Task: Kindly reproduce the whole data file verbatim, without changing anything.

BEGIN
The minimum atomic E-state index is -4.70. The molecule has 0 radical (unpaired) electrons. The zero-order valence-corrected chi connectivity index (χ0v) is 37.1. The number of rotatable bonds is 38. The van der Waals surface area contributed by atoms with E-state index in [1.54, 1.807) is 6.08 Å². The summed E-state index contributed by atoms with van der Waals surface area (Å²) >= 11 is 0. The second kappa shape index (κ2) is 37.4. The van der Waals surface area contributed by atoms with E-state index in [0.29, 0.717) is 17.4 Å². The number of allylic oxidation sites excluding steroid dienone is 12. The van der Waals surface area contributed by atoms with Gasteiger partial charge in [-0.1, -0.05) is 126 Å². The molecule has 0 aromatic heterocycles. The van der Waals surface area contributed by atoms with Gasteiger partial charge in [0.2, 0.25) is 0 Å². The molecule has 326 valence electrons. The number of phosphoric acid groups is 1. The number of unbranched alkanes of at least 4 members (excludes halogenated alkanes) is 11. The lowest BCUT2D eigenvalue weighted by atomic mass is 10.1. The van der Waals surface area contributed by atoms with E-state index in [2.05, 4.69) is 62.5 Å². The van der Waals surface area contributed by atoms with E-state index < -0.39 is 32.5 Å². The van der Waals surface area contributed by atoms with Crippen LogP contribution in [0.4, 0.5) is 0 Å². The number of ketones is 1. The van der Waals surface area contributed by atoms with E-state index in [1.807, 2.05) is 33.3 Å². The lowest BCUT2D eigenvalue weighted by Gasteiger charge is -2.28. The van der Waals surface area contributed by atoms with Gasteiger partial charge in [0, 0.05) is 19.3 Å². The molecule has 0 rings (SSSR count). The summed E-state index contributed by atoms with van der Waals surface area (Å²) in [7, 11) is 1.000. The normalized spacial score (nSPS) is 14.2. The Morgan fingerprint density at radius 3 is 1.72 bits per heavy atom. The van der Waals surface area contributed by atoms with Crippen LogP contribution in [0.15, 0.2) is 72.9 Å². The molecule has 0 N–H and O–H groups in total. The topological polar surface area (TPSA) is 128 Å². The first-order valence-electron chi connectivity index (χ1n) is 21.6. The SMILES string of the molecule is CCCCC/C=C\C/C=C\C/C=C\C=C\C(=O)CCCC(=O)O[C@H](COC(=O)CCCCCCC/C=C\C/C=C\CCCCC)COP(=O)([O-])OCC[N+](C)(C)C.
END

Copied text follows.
The minimum atomic E-state index is -4.70. The molecule has 0 radical (unpaired) electrons. The zero-order valence-corrected chi connectivity index (χ0v) is 37.1. The number of rotatable bonds is 38. The van der Waals surface area contributed by atoms with E-state index in [1.54, 1.807) is 6.08 Å². The summed E-state index contributed by atoms with van der Waals surface area (Å²) >= 11 is 0. The second kappa shape index (κ2) is 37.4. The van der Waals surface area contributed by atoms with E-state index in [0.29, 0.717) is 17.4 Å². The number of allylic oxidation sites excluding steroid dienone is 12. The van der Waals surface area contributed by atoms with Gasteiger partial charge in [-0.1, -0.05) is 126 Å². The molecule has 0 aromatic heterocycles. The van der Waals surface area contributed by atoms with Gasteiger partial charge in [0.2, 0.25) is 0 Å². The molecule has 326 valence electrons. The number of phosphoric acid groups is 1. The number of unbranched alkanes of at least 4 members (excludes halogenated alkanes) is 11. The lowest BCUT2D eigenvalue weighted by atomic mass is 10.1. The van der Waals surface area contributed by atoms with E-state index in [2.05, 4.69) is 62.5 Å². The van der Waals surface area contributed by atoms with E-state index < -0.39 is 32.5 Å². The van der Waals surface area contributed by atoms with Crippen LogP contribution in [0.4, 0.5) is 0 Å². The number of ketones is 1. The van der Waals surface area contributed by atoms with E-state index in [1.807, 2.05) is 33.3 Å². The lowest BCUT2D eigenvalue weighted by Gasteiger charge is -2.28. The van der Waals surface area contributed by atoms with Gasteiger partial charge in [0, 0.05) is 19.3 Å². The molecule has 0 rings (SSSR count). The summed E-state index contributed by atoms with van der Waals surface area (Å²) in [7, 11) is 1.000. The normalized spacial score (nSPS) is 14.2. The Morgan fingerprint density at radius 3 is 1.72 bits per heavy atom. The van der Waals surface area contributed by atoms with Crippen LogP contribution in [0.15, 0.2) is 72.9 Å². The molecule has 0 N–H and O–H groups in total. The topological polar surface area (TPSA) is 128 Å². The first-order valence-electron chi connectivity index (χ1n) is 21.6. The SMILES string of the molecule is CCCCC/C=C\C/C=C\C/C=C\C=C\C(=O)CCCC(=O)O[C@H](COC(=O)CCCCCCC/C=C\C/C=C\CCCCC)COP(=O)([O-])OCC[N+](C)(C)C.